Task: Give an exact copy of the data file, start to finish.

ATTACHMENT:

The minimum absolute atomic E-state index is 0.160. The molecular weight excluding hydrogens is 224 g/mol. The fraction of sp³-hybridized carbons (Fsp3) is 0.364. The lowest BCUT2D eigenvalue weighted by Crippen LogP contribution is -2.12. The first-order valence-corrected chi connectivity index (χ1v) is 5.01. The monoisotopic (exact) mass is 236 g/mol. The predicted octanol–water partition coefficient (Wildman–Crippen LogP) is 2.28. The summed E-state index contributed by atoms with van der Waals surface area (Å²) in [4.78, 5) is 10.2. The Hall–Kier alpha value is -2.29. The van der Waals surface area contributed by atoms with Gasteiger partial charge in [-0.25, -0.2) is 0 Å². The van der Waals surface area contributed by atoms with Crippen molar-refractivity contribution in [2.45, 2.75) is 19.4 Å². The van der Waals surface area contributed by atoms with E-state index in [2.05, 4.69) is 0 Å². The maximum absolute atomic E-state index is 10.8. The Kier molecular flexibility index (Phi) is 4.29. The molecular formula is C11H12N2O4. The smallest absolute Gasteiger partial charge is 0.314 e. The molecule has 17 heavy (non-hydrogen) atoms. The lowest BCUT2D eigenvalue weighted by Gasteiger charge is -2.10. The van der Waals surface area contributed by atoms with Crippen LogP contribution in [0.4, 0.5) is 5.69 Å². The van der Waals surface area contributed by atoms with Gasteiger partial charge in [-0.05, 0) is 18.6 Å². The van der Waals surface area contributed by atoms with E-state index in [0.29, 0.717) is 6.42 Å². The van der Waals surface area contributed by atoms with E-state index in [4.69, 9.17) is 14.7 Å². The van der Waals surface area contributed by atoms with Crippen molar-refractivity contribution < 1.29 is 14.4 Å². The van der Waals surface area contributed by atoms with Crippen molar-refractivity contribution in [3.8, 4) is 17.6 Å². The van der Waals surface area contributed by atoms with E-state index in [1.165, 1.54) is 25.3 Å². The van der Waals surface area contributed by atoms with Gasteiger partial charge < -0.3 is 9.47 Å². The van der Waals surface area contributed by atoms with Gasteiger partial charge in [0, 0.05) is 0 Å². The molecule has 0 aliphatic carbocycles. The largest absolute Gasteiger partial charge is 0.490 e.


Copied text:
The minimum absolute atomic E-state index is 0.160. The molecular weight excluding hydrogens is 224 g/mol. The fraction of sp³-hybridized carbons (Fsp3) is 0.364. The lowest BCUT2D eigenvalue weighted by Crippen LogP contribution is -2.12. The first-order valence-corrected chi connectivity index (χ1v) is 5.01. The monoisotopic (exact) mass is 236 g/mol. The predicted octanol–water partition coefficient (Wildman–Crippen LogP) is 2.28. The summed E-state index contributed by atoms with van der Waals surface area (Å²) in [4.78, 5) is 10.2. The Hall–Kier alpha value is -2.29. The van der Waals surface area contributed by atoms with Gasteiger partial charge in [-0.25, -0.2) is 0 Å². The van der Waals surface area contributed by atoms with Crippen molar-refractivity contribution in [2.45, 2.75) is 19.4 Å². The van der Waals surface area contributed by atoms with E-state index in [2.05, 4.69) is 0 Å². The maximum absolute atomic E-state index is 10.8. The Kier molecular flexibility index (Phi) is 4.29. The molecular formula is C11H12N2O4. The smallest absolute Gasteiger partial charge is 0.314 e. The molecule has 17 heavy (non-hydrogen) atoms. The lowest BCUT2D eigenvalue weighted by Gasteiger charge is -2.10. The van der Waals surface area contributed by atoms with Crippen LogP contribution in [0.4, 0.5) is 5.69 Å². The van der Waals surface area contributed by atoms with Gasteiger partial charge in [-0.05, 0) is 18.6 Å². The van der Waals surface area contributed by atoms with E-state index in [0.29, 0.717) is 6.42 Å². The van der Waals surface area contributed by atoms with E-state index in [4.69, 9.17) is 14.7 Å². The van der Waals surface area contributed by atoms with Crippen molar-refractivity contribution < 1.29 is 14.4 Å². The van der Waals surface area contributed by atoms with Crippen molar-refractivity contribution in [3.8, 4) is 17.6 Å². The van der Waals surface area contributed by atoms with E-state index in [1.165, 1.54) is 25.3 Å². The van der Waals surface area contributed by atoms with Gasteiger partial charge < -0.3 is 9.47 Å². The van der Waals surface area contributed by atoms with Gasteiger partial charge in [0, 0.05) is 0 Å². The molecule has 0 aliphatic carbocycles. The largest absolute Gasteiger partial charge is 0.490 e.